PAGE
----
Posted by ESC on August 18, 2004
In Reply to: Father Owl? Mother Owl? posted by Jose Carlos on August 18, 2004
: We have got a very curious expression in Portuguese, and only in Portuguese among the Indo-European languages, as far as I know, although its origin is a La Fontaine´s fable.
: When a parent is very proud of his or her child, when they think he or she is the most beautiful/handsome, intelligent, kindest and so on child on earth, when they can only speak well of the child and cannot even tolerate anyone suggesting a defect in their offspring, then this parent is called a "pai (father) coruja" or a "mãe (mother) coruja". "Coruja" [KOH-RÓO- ZHAH] is the Portuguese Word for owl. In the fable, an owl asks a certain carnivorous bird to spare her young.
: "And how will I recognize your young?" asks the bird.
: "Well," says the owl, "they are the most beautiful little birds in the world."
: Unfortunately, some time later, the owl finds to her horror that her own nest was ravaged and that her young had been devoured.
: She goes to that bird in order to complain:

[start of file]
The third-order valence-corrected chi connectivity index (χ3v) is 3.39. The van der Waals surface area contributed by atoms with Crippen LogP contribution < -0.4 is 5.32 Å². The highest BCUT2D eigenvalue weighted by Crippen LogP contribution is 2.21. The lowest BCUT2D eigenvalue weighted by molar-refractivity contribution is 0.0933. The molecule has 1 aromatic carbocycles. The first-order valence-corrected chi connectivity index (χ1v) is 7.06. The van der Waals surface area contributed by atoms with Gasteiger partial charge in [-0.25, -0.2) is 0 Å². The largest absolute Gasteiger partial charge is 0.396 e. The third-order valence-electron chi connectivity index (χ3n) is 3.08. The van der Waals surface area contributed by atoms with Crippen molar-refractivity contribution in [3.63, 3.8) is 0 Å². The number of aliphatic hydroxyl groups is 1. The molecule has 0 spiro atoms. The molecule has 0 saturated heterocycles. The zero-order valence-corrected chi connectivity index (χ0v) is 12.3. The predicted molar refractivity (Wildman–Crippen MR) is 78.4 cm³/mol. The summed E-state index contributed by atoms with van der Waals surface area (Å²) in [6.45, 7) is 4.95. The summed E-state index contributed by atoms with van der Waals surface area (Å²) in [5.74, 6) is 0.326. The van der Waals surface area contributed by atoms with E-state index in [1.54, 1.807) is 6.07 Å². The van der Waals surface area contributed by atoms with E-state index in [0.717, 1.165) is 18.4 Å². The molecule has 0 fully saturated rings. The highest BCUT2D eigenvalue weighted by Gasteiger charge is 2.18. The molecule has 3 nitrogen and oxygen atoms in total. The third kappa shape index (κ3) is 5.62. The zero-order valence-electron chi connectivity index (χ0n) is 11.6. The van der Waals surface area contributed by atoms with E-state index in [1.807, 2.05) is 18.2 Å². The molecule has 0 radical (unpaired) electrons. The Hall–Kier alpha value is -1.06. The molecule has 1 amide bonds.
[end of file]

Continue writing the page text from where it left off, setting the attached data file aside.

: "You have betrayed me. You have eaten my young."
: "How would I know they were yours? In my opinion, they were very, very ugly... They couldnot be yours", the bird tries to apologize.
: "Don´t you know that when you love the ugly, it´s because you find them handsome?" returns the owl.
: Well, have you got a similar expression in English to describe these parents (most of them, I think) who shut their eyes to their children´s misbehaviour and shortcomings?
: Jose Carlos
From Word Spy:
trophy child (TROH.fee chyld) n. A child used to impress other people and enhance the status of the parent or parents.
Trophy child is more about the child being superior because of superior parening.
Also from Word Spy:
Lake Wobegon effect (layk WOH.bee.gawn uh.fekt) n. The tendency to treat all members of a group as above average, particularly with respect to numerical values such as test scores or executive salaries; in a survey, the tendency for most people to describe themselves or their abilities as above average. Also: Lake Woebegon effect, Lake Woebegone effect.
This phrase (sent my way by subscriber James Callan) was inspired by Garrison Keillor's 1985 novel, Lake Wobegon Days, which described life in fictional Lake Wobegon, Minnesota, where "all the children are above average."
(Keillor also used that phrase on his radio program.)